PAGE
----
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Virus Variant From South Africa Detected In Hawaii

Hannah A. Bullock, Azaibi Tamin/CDC via AP

HONOLULU — Hawaii has detected a new COVID-19 variant in the islands, one that first emerged in South Africa.

The state Department of Health said Monday the virus, which has technical name B.1.351 was found in an Oahu resident with no travel history.

Some tests suggest the South African variant may be less susceptible to antibody drugs or antibody-rich blood from COVID-19 survivors, both of which help people fight off the virus.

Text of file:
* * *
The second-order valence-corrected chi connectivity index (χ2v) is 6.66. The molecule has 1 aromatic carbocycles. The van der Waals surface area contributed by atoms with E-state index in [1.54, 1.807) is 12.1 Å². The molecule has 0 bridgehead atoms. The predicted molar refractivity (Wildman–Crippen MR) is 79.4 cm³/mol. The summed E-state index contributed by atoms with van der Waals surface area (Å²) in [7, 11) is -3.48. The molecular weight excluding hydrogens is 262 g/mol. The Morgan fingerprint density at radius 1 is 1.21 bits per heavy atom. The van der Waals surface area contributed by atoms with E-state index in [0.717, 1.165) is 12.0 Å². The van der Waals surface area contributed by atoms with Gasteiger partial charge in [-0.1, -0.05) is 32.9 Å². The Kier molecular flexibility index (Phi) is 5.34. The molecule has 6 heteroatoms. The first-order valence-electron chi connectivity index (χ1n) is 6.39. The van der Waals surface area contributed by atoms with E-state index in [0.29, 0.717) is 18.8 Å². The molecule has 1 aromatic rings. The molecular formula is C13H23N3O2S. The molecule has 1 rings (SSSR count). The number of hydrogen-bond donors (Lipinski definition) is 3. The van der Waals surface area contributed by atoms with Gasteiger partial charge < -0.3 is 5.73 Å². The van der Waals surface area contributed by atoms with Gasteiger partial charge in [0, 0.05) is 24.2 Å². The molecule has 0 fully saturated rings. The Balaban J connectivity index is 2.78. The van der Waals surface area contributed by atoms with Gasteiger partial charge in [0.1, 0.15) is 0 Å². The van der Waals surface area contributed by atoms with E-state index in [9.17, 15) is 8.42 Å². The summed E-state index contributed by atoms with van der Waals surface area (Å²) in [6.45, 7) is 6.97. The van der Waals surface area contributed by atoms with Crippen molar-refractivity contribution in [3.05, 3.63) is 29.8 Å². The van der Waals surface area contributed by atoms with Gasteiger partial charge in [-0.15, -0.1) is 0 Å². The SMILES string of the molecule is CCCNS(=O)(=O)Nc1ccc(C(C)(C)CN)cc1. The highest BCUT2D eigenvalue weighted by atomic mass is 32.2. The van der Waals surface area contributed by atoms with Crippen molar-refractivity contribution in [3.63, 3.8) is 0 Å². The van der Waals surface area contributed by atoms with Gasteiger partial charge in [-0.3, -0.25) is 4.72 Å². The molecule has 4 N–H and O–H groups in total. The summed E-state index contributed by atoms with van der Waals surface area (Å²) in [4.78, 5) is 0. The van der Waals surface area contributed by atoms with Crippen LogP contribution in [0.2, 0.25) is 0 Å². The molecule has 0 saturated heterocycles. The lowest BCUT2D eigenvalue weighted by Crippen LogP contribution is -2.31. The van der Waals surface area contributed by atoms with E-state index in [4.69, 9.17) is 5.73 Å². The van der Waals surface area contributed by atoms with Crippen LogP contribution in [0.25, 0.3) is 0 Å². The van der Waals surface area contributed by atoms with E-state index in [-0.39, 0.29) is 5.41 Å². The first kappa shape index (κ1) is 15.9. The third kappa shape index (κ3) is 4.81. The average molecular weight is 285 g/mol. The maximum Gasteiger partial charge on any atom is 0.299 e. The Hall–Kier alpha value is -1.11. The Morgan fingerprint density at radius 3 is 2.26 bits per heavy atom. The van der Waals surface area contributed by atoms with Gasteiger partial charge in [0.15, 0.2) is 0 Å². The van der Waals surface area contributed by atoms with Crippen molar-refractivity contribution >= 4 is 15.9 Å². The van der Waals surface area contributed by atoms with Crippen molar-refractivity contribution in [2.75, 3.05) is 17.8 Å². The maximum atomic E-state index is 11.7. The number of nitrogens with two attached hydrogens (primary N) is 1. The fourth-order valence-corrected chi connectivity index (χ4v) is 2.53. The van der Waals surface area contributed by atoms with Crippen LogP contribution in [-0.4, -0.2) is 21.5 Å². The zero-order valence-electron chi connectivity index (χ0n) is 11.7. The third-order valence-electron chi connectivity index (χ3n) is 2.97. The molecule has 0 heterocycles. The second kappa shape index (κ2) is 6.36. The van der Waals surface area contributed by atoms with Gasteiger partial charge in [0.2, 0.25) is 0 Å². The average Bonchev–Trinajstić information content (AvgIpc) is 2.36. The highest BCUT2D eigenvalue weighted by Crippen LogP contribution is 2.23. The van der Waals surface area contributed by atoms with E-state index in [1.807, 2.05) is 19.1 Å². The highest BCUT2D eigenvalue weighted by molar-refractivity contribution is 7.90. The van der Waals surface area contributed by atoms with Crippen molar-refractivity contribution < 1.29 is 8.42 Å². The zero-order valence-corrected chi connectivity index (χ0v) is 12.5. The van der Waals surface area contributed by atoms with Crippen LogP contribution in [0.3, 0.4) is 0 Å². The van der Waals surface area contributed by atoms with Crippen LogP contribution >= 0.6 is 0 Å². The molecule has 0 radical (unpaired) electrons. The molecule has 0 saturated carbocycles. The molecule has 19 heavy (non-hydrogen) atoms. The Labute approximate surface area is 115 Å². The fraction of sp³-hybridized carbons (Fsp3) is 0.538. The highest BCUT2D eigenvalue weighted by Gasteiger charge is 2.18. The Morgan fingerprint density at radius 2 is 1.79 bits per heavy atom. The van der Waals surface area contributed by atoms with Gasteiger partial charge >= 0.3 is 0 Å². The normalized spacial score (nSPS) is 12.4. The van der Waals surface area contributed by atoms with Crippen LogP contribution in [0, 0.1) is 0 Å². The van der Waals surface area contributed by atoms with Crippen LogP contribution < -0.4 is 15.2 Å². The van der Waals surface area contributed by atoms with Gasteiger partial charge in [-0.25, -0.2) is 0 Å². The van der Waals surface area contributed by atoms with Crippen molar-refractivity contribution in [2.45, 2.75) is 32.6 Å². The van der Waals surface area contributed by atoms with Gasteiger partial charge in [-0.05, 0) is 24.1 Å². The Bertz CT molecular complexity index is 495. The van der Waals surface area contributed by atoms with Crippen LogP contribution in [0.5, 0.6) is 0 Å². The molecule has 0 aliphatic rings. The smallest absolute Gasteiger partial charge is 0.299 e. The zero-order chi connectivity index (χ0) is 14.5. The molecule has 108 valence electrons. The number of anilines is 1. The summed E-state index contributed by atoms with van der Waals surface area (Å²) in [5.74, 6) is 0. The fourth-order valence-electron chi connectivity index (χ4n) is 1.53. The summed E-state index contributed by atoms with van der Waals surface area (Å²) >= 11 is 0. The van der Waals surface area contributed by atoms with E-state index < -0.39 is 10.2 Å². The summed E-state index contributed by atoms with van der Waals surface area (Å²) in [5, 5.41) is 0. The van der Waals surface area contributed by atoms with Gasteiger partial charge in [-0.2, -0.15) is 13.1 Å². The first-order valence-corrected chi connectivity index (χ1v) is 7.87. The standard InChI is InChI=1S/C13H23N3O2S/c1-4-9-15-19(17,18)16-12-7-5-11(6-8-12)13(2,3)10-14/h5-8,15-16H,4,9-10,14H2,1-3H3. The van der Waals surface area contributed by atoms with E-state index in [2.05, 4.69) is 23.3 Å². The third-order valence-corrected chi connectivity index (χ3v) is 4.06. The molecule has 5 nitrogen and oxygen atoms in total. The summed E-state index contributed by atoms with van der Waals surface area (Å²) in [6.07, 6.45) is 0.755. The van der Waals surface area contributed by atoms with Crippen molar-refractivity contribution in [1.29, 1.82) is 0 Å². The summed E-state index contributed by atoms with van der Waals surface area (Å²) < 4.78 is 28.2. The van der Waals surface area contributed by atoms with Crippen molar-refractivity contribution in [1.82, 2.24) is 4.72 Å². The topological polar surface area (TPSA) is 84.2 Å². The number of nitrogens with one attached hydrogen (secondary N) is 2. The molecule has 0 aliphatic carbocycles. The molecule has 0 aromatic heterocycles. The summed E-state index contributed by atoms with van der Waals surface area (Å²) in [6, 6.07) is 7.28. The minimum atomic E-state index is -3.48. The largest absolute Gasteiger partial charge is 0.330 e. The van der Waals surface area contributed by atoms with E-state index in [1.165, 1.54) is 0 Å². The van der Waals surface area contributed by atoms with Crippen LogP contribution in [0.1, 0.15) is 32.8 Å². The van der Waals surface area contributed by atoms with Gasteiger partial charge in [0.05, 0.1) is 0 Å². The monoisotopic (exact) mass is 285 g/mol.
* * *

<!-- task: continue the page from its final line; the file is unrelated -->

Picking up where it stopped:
But vaccination offers some hope.

Acting State Epidemiologist Sarah Kemble said in a statement that a study conducted in South Africa where the variant was predominant showed that the Johnson & Johnson vaccine was effective in preventing serious disease requiring hospitalization and in preventing death.

The U.S. Centers for Disease Control and Prevention said that as of Sunday, 81 cases of the South African variant have been detected in 19 states and Washington, D.C.

The department's State Laboratories Division sequences genomes of COVID samples from across the state to detect variant strains.

Hawaii has already detected eight cases of the U.K. or B.1.1.7 variant, including two more announced Monday. These were in an Oahu resident who traveled to the U.S. mainland and a household contact of this person.

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